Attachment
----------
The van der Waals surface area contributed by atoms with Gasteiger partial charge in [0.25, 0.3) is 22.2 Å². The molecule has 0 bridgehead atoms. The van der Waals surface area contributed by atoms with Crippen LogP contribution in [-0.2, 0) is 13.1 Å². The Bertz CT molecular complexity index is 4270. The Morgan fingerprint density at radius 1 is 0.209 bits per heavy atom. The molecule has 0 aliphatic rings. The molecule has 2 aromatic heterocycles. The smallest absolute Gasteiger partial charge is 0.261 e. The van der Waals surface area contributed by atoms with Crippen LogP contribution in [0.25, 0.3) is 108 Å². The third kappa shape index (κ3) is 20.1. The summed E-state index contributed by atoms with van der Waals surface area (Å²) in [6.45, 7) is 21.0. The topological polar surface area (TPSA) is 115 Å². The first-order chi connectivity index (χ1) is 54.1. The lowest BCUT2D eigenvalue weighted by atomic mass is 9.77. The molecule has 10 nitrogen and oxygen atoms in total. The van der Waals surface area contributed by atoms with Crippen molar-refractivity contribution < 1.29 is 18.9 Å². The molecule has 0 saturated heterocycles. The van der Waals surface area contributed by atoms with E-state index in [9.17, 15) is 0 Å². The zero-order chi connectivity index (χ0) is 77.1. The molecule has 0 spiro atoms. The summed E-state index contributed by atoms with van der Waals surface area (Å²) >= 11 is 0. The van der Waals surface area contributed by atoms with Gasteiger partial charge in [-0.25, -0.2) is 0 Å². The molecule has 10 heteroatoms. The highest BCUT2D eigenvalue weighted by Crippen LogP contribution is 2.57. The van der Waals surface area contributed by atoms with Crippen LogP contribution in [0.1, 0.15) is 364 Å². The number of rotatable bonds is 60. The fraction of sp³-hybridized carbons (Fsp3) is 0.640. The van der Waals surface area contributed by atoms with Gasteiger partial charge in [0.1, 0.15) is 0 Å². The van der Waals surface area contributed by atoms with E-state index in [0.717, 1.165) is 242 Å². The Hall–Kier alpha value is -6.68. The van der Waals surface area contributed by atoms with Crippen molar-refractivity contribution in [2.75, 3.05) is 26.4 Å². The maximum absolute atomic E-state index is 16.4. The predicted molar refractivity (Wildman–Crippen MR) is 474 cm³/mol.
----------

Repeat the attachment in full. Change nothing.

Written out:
The van der Waals surface area contributed by atoms with Gasteiger partial charge in [0.25, 0.3) is 22.2 Å². The molecule has 0 bridgehead atoms. The van der Waals surface area contributed by atoms with Crippen LogP contribution in [-0.2, 0) is 13.1 Å². The Bertz CT molecular complexity index is 4270. The Morgan fingerprint density at radius 1 is 0.209 bits per heavy atom. The molecule has 0 aliphatic rings. The molecule has 2 aromatic heterocycles. The smallest absolute Gasteiger partial charge is 0.261 e. The van der Waals surface area contributed by atoms with Crippen LogP contribution in [0.25, 0.3) is 108 Å². The third kappa shape index (κ3) is 20.1. The summed E-state index contributed by atoms with van der Waals surface area (Å²) in [6.45, 7) is 21.0. The topological polar surface area (TPSA) is 115 Å². The first-order chi connectivity index (χ1) is 54.1. The lowest BCUT2D eigenvalue weighted by atomic mass is 9.77. The molecule has 10 nitrogen and oxygen atoms in total. The van der Waals surface area contributed by atoms with Crippen molar-refractivity contribution < 1.29 is 18.9 Å². The molecule has 0 saturated heterocycles. The van der Waals surface area contributed by atoms with E-state index in [9.17, 15) is 0 Å². The zero-order chi connectivity index (χ0) is 77.1. The molecule has 0 spiro atoms. The summed E-state index contributed by atoms with van der Waals surface area (Å²) >= 11 is 0. The van der Waals surface area contributed by atoms with Gasteiger partial charge in [-0.25, -0.2) is 0 Å². The molecule has 10 heteroatoms. The highest BCUT2D eigenvalue weighted by Crippen LogP contribution is 2.57. The van der Waals surface area contributed by atoms with Crippen LogP contribution in [0.1, 0.15) is 364 Å². The number of rotatable bonds is 60. The fraction of sp³-hybridized carbons (Fsp3) is 0.640. The van der Waals surface area contributed by atoms with Gasteiger partial charge in [0.1, 0.15) is 0 Å². The van der Waals surface area contributed by atoms with E-state index in [0.717, 1.165) is 242 Å². The Hall–Kier alpha value is -6.68. The van der Waals surface area contributed by atoms with Crippen molar-refractivity contribution in [2.75, 3.05) is 26.4 Å². The maximum absolute atomic E-state index is 16.4. The predicted molar refractivity (Wildman–Crippen MR) is 474 cm³/mol.